Leaving your equipment in storage can lead to several large consequences — expensive ones, too. Sharp drops in temperature can take a negative toll on your equipment, causing rust and oxidation.
Make It a Priority to Prepare Your Equipment
Internal engine erosion and deterioration is the biggest risk involved with not preparing your gas-powered outdoor equipment for the winter. The first step of winterization is recognizing what kind of engine you have because the processes may differ.
Here are some examples of how to winterize different pieces of equipment.
Gas-Powered Four-Stroke Equipment
It is more than likely that your walk-behind mower falls into this category. The first step in winterizing your mower is an end-of-season oil change. If your mower has a two-stroke engine, ignore this step. Next, use a leaf blower to rid the mower of dirt and debris. To prevent gum deposits from developing and causing engine problems, you can run the gas tank dry until the mower quits. Keep this tank empty during winter.
Another way to prevent this is to add a fuel stabilizer to a full tank of gas before running the engine for a few minutes. Regardless of which option you choose, keep a can of fogging oil nearby to spray into the open carburetor as the engine runs to protect the cylinder walls. Next, remove the spark plug wire before tipping the mower and scraping off any dried grass from your last landscaping project. Lastly, look at the blade and determine if it’s necessary to replace or sharpen it to prepare for next spring.
Riding Lawn Tractors
Because these tractors have four-stroke engines, follow the steps that are stated above. However, there are a few other steps that need to be taken to protect your equipment during the winter. Riding mowers typically have an oil filter which should be replaced during the oil change. Next, connect a trickle charger or remove the battery and keep it inside for periodic charging during the winter months. Lastly, check the tire pressure and add air as needed and inspect all drive belts and replace any with cracks.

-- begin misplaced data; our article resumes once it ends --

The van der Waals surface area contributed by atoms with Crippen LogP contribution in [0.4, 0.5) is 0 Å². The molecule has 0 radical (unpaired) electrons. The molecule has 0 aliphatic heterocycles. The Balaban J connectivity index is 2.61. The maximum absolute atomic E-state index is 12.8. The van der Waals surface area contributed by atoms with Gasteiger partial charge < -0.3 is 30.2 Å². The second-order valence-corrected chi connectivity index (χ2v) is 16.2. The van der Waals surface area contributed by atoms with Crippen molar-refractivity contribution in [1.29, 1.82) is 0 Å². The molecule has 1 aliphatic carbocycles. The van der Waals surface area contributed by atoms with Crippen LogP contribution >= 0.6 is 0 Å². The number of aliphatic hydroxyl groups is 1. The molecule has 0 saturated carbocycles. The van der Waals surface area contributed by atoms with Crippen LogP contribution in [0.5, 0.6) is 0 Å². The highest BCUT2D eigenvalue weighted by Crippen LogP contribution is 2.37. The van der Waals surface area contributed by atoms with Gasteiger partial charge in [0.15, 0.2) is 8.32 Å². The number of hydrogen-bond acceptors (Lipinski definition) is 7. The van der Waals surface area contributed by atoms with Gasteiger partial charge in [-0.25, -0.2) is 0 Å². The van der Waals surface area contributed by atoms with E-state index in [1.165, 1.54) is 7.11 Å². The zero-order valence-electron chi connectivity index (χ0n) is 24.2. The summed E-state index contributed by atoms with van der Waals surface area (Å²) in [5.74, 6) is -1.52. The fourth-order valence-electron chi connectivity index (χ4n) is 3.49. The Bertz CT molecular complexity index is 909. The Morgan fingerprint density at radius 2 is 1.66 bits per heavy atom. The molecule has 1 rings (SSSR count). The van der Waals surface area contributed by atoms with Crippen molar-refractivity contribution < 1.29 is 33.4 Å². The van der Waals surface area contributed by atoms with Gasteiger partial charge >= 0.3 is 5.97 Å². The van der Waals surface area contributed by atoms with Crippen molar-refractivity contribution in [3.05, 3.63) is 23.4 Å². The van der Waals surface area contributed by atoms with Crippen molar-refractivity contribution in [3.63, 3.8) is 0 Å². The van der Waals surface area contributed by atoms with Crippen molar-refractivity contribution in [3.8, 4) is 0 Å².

Gas-Powered Two-Stroke Equipment
The process of preparing your two-stroke equipment for the colder months is similar to the process of winterizing four-stroke equipment. First, you will want to take your equipment to a well-ventilated area before cleaning any gunk or debris from the gas cap area. Then, empty the gas tank or let the equipment run on idle until the gas runs dry. Next, you’ll want to spray fogging oil into the open carburetor as the engine runs. Turn off the equipment and give it a good inspection to determine if you need to fix or replace any parts. Then, you can store your equipment in a clean, dry area.